Although I did a secondary RE PGCE, for my second subject I did ‘remedial reading’. It was all about the apprenticeship model of learning to read and write through osmosis. Phonics was derided as ridiculous. There was this boy in my first yr 4 class who couldn’t really read or write at all, so spurred on by my course, encouraged him to write ‘developmentally’ and not be embarrassed that he didn’t seem to have any grapheme-phoneme correspondences (not that anyone used those terms in the 80’s). So eventually he would write pages of gibberish – completely unreadable. I was so proud –I really thought I’d done him a favour and that eventually the spelling thing would just come. That child must be approaching 40 now – I hope someone actually sat down and helped him learn the alphabetic code and some point. Why oh why did the whole profession think it was such a bad idea for so many years?! And why do so many people think it’s an either or between phonics or high quality children’s literature? We need to find time in the day for both.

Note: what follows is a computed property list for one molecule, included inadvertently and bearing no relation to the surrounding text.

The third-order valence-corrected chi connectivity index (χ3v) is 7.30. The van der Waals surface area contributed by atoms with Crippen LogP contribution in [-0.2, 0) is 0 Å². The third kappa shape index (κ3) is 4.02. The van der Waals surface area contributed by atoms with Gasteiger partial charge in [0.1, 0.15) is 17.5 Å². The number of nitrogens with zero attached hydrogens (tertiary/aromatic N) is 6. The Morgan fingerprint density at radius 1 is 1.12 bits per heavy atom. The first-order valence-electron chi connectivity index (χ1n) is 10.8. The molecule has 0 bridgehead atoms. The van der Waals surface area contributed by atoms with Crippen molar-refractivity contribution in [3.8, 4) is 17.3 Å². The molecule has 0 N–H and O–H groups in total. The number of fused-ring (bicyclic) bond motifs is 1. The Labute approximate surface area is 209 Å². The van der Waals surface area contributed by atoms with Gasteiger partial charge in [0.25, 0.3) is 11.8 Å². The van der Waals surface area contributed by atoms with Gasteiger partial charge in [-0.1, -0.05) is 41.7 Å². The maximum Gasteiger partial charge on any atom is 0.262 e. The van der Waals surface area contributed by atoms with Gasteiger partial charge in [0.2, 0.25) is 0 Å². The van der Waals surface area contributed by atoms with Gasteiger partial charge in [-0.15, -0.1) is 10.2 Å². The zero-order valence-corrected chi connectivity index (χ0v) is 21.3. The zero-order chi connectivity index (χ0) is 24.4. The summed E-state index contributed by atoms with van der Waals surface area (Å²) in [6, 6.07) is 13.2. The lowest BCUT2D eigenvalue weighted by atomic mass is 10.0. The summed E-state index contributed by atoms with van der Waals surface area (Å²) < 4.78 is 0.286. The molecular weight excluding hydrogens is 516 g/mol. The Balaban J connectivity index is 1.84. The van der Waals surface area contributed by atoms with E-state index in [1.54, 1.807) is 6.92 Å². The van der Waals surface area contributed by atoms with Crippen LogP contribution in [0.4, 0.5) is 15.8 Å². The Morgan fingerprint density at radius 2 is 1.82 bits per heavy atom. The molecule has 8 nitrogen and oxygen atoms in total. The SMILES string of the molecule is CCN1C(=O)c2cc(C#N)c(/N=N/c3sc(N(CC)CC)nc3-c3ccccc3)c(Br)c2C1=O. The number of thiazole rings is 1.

Best advice – going to visit Ruth Miskin when she was head teacher at Kobi Nazrul School and seeing how phonics teaching enabled the children to excel. It was a real eye opening moment.
Final Question: What drives you as a teacher?
I think I answered this in the question about passion. Also, as I mentioned above, the quest to try and get it right is just so interesting!
If you could choose one person who you´d love to have the bbc interview treatment, who would it be and why?
All of the people at my dinner party obviously. You’ve done quite a few people I’d suggest already. But somehow you’ve missed @primarypercival, he’s a funny guy.